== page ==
There's not much to say about a President I've already labeled as an Active-Negative.  The thing about A-N types is that they tend to be stubborn, Uncompromising, respectably consistent.  Cleveland the Second Term would be expected to act pretty much the same way that the First Term did.  The problem for Cleveland was that while A-Ns do not change, the moods and trends of their times do.  And a lot was different four years after Cleveland had left the White House.

The administration stuck between Clevelands - Harrison's - was a period of economic mismanagement.  The GOP-led government had pursued a high-tariff, high-spending budget plan with little awareness of how the private sector would be altered.  The high tariffs encouraged businesses to raise prices, which hurt a lot of the poor and especially a lot of farmers in the South and West.  The Republicans tried a bi-metal money policy (Silver-to-Gold) that hurt the nation's gold reserves (this was one of the reasons why getting away from the Gold Standard was a key milestone of 20th century economics).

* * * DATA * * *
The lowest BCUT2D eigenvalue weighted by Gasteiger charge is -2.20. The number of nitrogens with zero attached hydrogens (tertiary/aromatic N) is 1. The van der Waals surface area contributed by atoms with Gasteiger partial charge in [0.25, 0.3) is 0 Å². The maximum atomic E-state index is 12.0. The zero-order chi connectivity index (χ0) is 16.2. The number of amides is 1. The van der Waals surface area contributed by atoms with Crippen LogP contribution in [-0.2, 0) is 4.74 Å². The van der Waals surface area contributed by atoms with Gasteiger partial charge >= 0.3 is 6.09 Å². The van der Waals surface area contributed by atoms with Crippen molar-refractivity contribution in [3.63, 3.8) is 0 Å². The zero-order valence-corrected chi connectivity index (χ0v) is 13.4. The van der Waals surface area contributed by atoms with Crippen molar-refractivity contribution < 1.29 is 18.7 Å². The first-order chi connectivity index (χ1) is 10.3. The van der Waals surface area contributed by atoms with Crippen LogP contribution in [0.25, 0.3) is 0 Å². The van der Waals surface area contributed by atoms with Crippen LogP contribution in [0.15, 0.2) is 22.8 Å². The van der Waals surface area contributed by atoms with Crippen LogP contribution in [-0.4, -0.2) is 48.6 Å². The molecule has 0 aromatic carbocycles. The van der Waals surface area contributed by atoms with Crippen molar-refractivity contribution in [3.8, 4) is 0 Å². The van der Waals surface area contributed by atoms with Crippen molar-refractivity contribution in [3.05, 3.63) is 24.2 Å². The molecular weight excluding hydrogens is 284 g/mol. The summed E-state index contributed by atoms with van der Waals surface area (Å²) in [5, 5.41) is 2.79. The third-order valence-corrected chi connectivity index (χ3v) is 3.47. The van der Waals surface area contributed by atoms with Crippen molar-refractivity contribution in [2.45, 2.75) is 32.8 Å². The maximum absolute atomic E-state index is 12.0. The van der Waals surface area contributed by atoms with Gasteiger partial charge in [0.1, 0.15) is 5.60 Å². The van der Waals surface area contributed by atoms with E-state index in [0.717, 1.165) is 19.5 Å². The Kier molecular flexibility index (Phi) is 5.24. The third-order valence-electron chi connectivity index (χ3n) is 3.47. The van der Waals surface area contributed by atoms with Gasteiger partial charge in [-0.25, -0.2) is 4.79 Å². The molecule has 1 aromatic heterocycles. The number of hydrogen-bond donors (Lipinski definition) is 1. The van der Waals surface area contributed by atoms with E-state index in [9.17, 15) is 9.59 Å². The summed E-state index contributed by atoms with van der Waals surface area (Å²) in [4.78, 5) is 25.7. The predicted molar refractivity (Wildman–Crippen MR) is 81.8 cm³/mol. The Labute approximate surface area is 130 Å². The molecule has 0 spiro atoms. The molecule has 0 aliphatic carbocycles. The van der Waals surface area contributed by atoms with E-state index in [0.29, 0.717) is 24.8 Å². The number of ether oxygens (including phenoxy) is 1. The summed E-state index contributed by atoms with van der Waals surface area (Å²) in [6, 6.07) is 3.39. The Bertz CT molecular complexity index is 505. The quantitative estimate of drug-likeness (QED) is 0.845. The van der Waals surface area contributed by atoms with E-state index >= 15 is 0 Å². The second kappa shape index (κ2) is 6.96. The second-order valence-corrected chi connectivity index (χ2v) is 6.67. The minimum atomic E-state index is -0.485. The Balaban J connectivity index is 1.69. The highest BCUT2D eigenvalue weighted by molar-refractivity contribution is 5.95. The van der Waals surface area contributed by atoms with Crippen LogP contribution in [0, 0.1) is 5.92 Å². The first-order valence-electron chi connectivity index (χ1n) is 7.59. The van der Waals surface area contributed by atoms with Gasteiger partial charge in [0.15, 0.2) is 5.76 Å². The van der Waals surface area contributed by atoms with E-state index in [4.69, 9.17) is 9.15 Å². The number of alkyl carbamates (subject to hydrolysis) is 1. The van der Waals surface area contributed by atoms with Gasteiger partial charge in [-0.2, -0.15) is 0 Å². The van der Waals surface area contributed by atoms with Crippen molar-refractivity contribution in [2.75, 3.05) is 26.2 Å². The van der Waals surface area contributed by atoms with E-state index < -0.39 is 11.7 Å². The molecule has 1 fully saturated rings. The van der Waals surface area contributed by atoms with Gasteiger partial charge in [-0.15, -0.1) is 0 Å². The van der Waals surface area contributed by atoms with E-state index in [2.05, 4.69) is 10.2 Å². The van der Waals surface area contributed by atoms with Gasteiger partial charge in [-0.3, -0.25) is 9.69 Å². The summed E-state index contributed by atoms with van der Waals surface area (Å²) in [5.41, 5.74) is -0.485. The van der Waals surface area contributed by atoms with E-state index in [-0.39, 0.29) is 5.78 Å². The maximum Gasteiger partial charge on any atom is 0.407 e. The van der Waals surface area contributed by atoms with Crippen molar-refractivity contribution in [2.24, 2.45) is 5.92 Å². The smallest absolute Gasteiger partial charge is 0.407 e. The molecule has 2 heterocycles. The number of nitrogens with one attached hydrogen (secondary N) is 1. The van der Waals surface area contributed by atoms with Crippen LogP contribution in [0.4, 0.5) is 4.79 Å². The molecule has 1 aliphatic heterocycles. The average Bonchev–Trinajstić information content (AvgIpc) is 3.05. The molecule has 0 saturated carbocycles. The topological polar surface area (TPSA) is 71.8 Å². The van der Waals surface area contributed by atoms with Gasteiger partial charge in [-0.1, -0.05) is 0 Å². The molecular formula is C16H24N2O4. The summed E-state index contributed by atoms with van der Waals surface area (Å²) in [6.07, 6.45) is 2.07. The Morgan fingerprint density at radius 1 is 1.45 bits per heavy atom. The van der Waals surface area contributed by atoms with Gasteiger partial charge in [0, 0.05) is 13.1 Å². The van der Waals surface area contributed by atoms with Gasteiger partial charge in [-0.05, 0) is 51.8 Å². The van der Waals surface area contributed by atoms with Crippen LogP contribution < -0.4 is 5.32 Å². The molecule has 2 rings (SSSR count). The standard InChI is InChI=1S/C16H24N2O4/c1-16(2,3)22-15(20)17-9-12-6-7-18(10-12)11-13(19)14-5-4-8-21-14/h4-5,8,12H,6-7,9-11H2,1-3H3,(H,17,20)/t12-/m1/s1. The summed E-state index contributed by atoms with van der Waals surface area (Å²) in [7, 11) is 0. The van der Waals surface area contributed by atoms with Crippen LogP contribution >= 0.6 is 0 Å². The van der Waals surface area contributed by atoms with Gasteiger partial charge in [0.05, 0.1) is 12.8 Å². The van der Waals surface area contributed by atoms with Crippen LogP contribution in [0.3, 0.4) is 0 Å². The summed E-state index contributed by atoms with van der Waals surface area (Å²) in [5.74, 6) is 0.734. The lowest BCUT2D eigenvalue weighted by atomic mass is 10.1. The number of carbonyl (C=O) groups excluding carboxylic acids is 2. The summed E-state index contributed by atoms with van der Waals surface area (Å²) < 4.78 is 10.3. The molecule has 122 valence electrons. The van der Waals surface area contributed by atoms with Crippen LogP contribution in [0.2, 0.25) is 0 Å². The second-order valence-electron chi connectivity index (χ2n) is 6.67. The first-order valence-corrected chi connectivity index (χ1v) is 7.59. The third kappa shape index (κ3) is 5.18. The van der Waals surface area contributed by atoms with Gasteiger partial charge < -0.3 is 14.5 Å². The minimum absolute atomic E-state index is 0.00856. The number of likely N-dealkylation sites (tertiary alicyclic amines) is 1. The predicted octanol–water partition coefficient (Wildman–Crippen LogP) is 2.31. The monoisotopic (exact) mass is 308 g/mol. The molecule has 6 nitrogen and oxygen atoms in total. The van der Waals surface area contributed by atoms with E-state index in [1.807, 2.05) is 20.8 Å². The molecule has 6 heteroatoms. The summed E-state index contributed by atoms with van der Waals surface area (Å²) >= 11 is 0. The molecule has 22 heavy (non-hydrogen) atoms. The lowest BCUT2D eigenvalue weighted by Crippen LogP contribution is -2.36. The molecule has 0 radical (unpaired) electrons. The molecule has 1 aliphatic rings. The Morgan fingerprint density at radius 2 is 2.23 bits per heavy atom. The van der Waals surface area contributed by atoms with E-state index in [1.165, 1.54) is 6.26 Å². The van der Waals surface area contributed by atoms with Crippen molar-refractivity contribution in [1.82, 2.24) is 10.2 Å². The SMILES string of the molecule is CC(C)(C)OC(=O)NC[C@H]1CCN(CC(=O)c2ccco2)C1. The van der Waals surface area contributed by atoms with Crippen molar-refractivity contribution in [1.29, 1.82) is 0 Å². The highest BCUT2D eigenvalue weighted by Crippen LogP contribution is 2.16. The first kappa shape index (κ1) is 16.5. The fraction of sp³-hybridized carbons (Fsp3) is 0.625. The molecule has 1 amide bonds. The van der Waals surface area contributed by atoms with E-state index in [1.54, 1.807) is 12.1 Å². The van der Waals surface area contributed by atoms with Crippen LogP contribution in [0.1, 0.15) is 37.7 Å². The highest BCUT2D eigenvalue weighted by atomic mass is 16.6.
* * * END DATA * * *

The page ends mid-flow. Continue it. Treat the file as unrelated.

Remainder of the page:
The reaction from the farmers and low-income Americans was to form one of the more successful third-party groups in the nation's history - The People's Party AKA the Populists - which divided the Republicans during the 1892 election well enough for Cleveland to win a clear electoral victory.  However, that victory turned rotten when the Panic of 1893 rolled around, caused by over-speculation in the railroad industry and by a run on banks tied into the Silver-to-Gold (16 to 1 rate, which cheapened the value of gold and made it too easy to cash in) policy of the day.  Despite Cleveland's efforts, the nation slid into a prolonged economic depression that lasted about 4-5 years.

Cleveland also had to cope with labor unrest, the most organized the nation had yet seen.  Worker unions had spread as the nation's industry had boomed, and the economic malaise hit a lot of workers hard, leading to strikes and the occasional riot.  When the Pullman Strike happened, it severely crimped our nation's railroads to where even the government was affected, which drove Cleveland to calling out the troops to suppress the strike.